Endoscopic balloon dilatation of primary obstructive megaureter: method standardization and predictive prognostic factors

  • Salvatore Fabio Chiarenza Department of Pediatric Surgery and Pediatric Minimally Invasive Surgery and New Technologies, San Bortolo Hospital, Vicenza, Italy.
  • Cosimo Bleve Department of Pediatric Surgery and Pediatric Minimally Invasive Surgery and New Technologies, San Bortolo Hospital, Vicenza, Italy.
  • Elisa Zolpi Department of Pediatric Surgery and Pediatric Minimally Invasive Surgery and New Technologies, San Bortolo Hospital, Vicenza, Italy.
  • Francesco Battaglino Department of Pediatric Surgery and Pediatric Minimally Invasive Surgery and New Technologies, San Bortolo Hospital, Vicenza, Italy.
  • Lorella Fasoli Department of Pediatric Surgery and Pediatric Minimally Invasive Surgery and New Technologies, San Bortolo Hospital, Vicenza, Italy.
  • Valeria Bucci | valeria.bucci@yahoo.it Department of Pediatric Surgery and Pediatric Minimally Invasive Surgery and New Technologies, San Bortolo Hospital, Vicenza, Italy.

Abstract

The management of congenital primary obstructive megaureter (POM) is usually conservative, especially during the first year of life. Endoscopic high-pressure balloon dilatation (EHPBD) is indicated when symptoms, increasing dilatation and progressive renal damage are recorded, particularly in children younger than one year of age. We identified and described endoscopic prognostic factors predicting the success or failure of endoscopic dilatation. Thirty-eight patients (33 M;5 F) with POM from 2005-2018 were included. Diagnosis was based on US distal ureter dilatation (>7 mm), obstructive MAG-3 diuretic renogram and absence of vesicoureteral reflux (cystography). 24 patients were under 1 year of age. All patients underwent cystoscopy and high-pressure balloon dilatation with 3,5 Fr dilating balloon, after ascending pyelography. Median follow-up was of 6.5 years. We identified characteristics with poor prognosis: stenotic punctiform ureteral ostium and/or ostium located in a bladder diverticulum (9 pts) and stenotic tract longer than 1 cm (5 pts). The patients with a stenotic tract shorter than 1 cm (18 pts) were divided into two groups: <5 mm (5 pts) and between 5 and 10 mm (13 pts) showed a good response to dilatation. Endoscopic evaluation of ureteral ostium with pneumatic dilatation when possible is a useful diagnostic and therapeutic solution for POM treatment, especially under one year of age. EHPBD is effective in short stenotic tracts (<5 mm). It may also be repeated with good results in intermediate stenotic sections (5 mm-1 cm). According to our preliminary results, the procedure is more effective if performed earlier (3-7 months of life). Greater cohort and longer follow-up are needed to verify the stability of these results.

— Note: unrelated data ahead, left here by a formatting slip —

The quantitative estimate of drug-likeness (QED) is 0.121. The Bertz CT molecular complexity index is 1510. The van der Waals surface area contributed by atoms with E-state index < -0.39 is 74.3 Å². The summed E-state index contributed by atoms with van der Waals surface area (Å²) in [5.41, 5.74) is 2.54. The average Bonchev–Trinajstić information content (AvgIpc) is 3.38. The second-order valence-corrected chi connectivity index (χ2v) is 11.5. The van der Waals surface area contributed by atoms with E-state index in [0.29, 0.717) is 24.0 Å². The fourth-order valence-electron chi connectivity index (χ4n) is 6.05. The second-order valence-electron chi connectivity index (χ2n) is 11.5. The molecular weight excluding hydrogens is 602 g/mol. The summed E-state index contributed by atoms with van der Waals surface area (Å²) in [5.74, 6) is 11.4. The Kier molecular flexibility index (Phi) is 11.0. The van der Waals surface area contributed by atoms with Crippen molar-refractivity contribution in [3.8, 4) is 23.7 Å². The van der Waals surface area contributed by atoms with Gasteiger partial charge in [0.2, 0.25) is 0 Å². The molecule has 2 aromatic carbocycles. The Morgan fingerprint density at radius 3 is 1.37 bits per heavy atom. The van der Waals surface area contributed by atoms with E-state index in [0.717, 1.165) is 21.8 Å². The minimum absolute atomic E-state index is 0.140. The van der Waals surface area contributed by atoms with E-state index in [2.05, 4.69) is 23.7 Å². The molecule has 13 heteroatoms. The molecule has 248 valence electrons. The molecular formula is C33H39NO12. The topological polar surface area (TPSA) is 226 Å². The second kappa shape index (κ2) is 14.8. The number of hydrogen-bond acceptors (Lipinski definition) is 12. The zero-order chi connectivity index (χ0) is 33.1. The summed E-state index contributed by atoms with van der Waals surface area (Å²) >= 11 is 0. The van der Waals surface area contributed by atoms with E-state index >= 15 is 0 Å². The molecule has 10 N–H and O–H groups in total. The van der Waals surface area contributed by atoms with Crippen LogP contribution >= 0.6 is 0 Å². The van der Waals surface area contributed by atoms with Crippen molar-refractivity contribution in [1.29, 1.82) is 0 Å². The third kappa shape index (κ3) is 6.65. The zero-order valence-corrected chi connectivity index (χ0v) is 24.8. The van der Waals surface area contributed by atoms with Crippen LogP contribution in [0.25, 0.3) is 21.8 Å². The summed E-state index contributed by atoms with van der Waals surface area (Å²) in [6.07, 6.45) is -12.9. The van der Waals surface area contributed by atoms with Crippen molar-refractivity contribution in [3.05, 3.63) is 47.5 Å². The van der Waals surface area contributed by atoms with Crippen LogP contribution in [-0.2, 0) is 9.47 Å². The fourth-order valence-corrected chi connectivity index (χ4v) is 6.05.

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Published
2019-12-23
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Keywords:
Endoscopic balloon dilatation, megaureter, obstructive megaureter in children.
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How to Cite
Chiarenza, S. F., Bleve, C., Zolpi, E., Battaglino, F., Fasoli, L., & Bucci, V. (2019). Endoscopic balloon dilatation of primary obstructive megaureter: method standardization and predictive prognostic factors. La Pediatria Medica E Chirurgica, 41(2). https://doi.org/10.4081/pmc.2019.219

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